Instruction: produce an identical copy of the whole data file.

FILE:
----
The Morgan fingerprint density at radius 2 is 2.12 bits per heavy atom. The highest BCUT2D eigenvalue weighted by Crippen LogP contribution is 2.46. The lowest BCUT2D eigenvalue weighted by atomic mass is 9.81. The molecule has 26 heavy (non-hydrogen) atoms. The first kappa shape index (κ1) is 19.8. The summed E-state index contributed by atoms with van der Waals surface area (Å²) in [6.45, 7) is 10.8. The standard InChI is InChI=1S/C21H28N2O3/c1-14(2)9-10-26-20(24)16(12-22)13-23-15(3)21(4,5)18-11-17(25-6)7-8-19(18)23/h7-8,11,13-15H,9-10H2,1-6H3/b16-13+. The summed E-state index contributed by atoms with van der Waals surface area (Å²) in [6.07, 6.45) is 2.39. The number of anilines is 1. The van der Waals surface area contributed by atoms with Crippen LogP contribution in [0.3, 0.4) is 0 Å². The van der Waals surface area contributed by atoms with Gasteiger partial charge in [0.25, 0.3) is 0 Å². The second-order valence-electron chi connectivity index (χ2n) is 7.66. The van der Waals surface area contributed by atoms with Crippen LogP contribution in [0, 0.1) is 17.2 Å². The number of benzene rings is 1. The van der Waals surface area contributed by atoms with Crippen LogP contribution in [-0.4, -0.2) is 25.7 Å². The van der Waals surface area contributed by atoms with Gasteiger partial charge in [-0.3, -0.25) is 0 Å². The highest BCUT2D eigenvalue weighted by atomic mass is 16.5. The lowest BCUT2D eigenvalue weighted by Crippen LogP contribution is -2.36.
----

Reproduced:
The Morgan fingerprint density at radius 2 is 2.12 bits per heavy atom. The highest BCUT2D eigenvalue weighted by Crippen LogP contribution is 2.46. The lowest BCUT2D eigenvalue weighted by atomic mass is 9.81. The molecule has 26 heavy (non-hydrogen) atoms. The first kappa shape index (κ1) is 19.8. The summed E-state index contributed by atoms with van der Waals surface area (Å²) in [6.45, 7) is 10.8. The standard InChI is InChI=1S/C21H28N2O3/c1-14(2)9-10-26-20(24)16(12-22)13-23-15(3)21(4,5)18-11-17(25-6)7-8-19(18)23/h7-8,11,13-15H,9-10H2,1-6H3/b16-13+. The summed E-state index contributed by atoms with van der Waals surface area (Å²) in [6.07, 6.45) is 2.39. The number of anilines is 1. The van der Waals surface area contributed by atoms with Crippen LogP contribution in [0.3, 0.4) is 0 Å². The van der Waals surface area contributed by atoms with Gasteiger partial charge in [0.25, 0.3) is 0 Å². The second-order valence-electron chi connectivity index (χ2n) is 7.66. The van der Waals surface area contributed by atoms with Crippen LogP contribution in [0, 0.1) is 17.2 Å². The number of benzene rings is 1. The van der Waals surface area contributed by atoms with Crippen LogP contribution in [-0.4, -0.2) is 25.7 Å². The van der Waals surface area contributed by atoms with Gasteiger partial charge in [-0.3, -0.25) is 0 Å². The highest BCUT2D eigenvalue weighted by atomic mass is 16.5. The lowest BCUT2D eigenvalue weighted by Crippen LogP contribution is -2.36.